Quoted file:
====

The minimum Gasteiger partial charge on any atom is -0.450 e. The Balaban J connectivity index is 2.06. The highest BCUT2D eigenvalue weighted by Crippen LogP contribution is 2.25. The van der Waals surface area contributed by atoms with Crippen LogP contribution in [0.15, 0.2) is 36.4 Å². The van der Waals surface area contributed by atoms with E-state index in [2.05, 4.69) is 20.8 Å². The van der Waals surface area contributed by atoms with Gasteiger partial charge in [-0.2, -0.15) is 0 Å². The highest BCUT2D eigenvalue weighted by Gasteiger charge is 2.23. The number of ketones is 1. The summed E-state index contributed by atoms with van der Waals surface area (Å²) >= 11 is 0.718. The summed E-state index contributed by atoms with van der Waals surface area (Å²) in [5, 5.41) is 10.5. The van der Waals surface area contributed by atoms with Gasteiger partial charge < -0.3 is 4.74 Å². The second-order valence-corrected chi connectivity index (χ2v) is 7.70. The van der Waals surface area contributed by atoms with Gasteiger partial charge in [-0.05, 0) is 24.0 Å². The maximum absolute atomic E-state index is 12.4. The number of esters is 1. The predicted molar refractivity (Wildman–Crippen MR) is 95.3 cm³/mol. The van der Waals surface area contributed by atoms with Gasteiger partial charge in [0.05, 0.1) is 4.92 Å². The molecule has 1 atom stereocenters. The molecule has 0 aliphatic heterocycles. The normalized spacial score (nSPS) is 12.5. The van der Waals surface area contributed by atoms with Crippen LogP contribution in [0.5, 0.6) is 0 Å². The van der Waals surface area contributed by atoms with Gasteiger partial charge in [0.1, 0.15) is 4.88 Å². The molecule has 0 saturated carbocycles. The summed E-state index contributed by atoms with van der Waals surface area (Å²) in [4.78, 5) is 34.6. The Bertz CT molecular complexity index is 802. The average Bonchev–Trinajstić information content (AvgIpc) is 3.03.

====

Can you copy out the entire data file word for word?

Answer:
The minimum Gasteiger partial charge on any atom is -0.450 e. The Balaban J connectivity index is 2.06. The highest BCUT2D eigenvalue weighted by Crippen LogP contribution is 2.25. The van der Waals surface area contributed by atoms with Crippen LogP contribution in [0.15, 0.2) is 36.4 Å². The van der Waals surface area contributed by atoms with E-state index in [2.05, 4.69) is 20.8 Å². The van der Waals surface area contributed by atoms with Gasteiger partial charge in [-0.2, -0.15) is 0 Å². The highest BCUT2D eigenvalue weighted by Gasteiger charge is 2.23. The number of ketones is 1. The summed E-state index contributed by atoms with van der Waals surface area (Å²) >= 11 is 0.718. The summed E-state index contributed by atoms with van der Waals surface area (Å²) in [5, 5.41) is 10.5. The van der Waals surface area contributed by atoms with Gasteiger partial charge < -0.3 is 4.74 Å². The second-order valence-corrected chi connectivity index (χ2v) is 7.70. The van der Waals surface area contributed by atoms with Gasteiger partial charge in [-0.05, 0) is 24.0 Å². The maximum absolute atomic E-state index is 12.4. The number of esters is 1. The predicted molar refractivity (Wildman–Crippen MR) is 95.3 cm³/mol. The van der Waals surface area contributed by atoms with Gasteiger partial charge in [0.05, 0.1) is 4.92 Å². The molecule has 1 atom stereocenters. The molecule has 0 aliphatic heterocycles. The normalized spacial score (nSPS) is 12.5. The van der Waals surface area contributed by atoms with Crippen LogP contribution in [0.5, 0.6) is 0 Å². The van der Waals surface area contributed by atoms with Gasteiger partial charge in [0.1, 0.15) is 4.88 Å². The molecule has 0 saturated carbocycles. The summed E-state index contributed by atoms with van der Waals surface area (Å²) in [4.78, 5) is 34.6. The Bertz CT molecular complexity index is 802. The average Bonchev–Trinajstić information content (AvgIpc) is 3.03.